Move More Air
Calf housing should be positioned to utilize prevailing winds and should incorporate as many openings as possible to take advantage of natural air movement. Typically, open-faced buildings should face southeast. Hutches may be turned to face east in summer to maximize air movement and minimize solar heating.
Placing hutches 4 feet apart with 10 feet between rows allows air to circulate freely. Air movement can be enhanced by opening vents on hutches and placing a block under the back wall (be sure to maintain this opening as bedding builds up inside the hutch). In calf barns, fans can help keep calves cool and improve weight gains.
Depending on the facility, continual adjustments may be needed to keep ventilation adequate as weather changes occur, and automated controls can be very helpful. Greenhouse-type barns with transparent or translucent coverings will require more frequent adjustment than buildings with wooden or opaque roofs. Once temperatures reach 75°F, curtain sidewalls on calf barns should be completely open.
Offer Plenty of Water
As calves attempt to maintain their body temperature water is lost through increased respiration and evaporative cooling (sweating). In an Iowa study when the temperature exceeded 77°F calves increased water consumption independent of their grain intake (Quigley, 2011).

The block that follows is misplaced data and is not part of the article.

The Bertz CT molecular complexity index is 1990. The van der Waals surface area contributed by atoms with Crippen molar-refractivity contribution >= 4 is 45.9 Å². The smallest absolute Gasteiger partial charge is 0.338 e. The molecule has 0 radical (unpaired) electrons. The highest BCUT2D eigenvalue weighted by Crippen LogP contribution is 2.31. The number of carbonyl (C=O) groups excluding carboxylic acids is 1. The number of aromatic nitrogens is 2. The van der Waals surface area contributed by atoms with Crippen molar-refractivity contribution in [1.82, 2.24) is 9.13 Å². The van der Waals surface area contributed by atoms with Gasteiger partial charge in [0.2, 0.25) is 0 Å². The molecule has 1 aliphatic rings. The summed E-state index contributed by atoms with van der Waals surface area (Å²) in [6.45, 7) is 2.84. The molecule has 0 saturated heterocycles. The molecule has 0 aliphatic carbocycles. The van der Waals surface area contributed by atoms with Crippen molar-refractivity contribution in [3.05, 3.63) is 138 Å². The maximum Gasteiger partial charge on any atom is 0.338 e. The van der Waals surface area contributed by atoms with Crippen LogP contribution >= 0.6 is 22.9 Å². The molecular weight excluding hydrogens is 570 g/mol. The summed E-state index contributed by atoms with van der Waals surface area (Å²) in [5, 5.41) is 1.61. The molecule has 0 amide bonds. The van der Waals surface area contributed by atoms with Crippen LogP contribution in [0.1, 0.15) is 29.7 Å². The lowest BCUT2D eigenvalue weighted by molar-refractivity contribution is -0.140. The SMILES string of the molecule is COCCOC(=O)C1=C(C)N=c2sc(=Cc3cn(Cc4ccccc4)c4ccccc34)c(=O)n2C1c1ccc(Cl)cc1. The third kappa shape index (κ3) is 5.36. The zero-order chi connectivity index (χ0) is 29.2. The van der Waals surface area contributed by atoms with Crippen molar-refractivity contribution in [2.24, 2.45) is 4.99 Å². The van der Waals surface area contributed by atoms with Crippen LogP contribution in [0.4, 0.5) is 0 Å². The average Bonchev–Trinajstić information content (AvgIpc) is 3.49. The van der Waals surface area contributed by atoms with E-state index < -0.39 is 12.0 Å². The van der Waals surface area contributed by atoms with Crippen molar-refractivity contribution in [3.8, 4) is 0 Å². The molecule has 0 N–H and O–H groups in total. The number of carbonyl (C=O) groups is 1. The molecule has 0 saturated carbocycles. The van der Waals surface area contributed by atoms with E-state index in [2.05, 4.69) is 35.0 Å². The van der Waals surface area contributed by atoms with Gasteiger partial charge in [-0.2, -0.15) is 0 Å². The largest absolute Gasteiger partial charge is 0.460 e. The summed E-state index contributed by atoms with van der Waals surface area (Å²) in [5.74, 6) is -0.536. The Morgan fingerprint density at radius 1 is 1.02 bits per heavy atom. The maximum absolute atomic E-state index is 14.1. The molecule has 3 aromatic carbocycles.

Whether calves are eating grain or not, they need to have access to water in hot weather. In addition, it may be critical to introduce each calf to water to insure they understand water is available. For scouring calves, early and aggressive use of fluid therapy is especially critical during hot weather; feed electrolytes at the first sign of scouring to help calves avoid dehydration.
Water buckets also may need to be filled more frequently (or switched to a larger size) in the summer, particularly for calves nearing weaning and those who have recently been weaned.
Keep Grain Fresh
Calves will naturally tend to eat less grain during periods of heat stress. This means efforts to encourage starter intake take on added importance. Offer only small handfuls at each feeding until calves begin to eat starter. Remove uneaten starter and clean out wet or moldy feed daily to maintain freshness. A divider between the grain bucket and water bucket can help keep starter fresh longer by limiting the amount of transfer between the two buckets.
Consider Inorganic Bedding
Inorganic bedding is preferred by some calf raisers as it helps keep calves cooler by absorbing body heat and dissipating it, rather than retaining it. Regardless of the material used for bedding, the priority should be to provide a clean, dry area for calves to rest.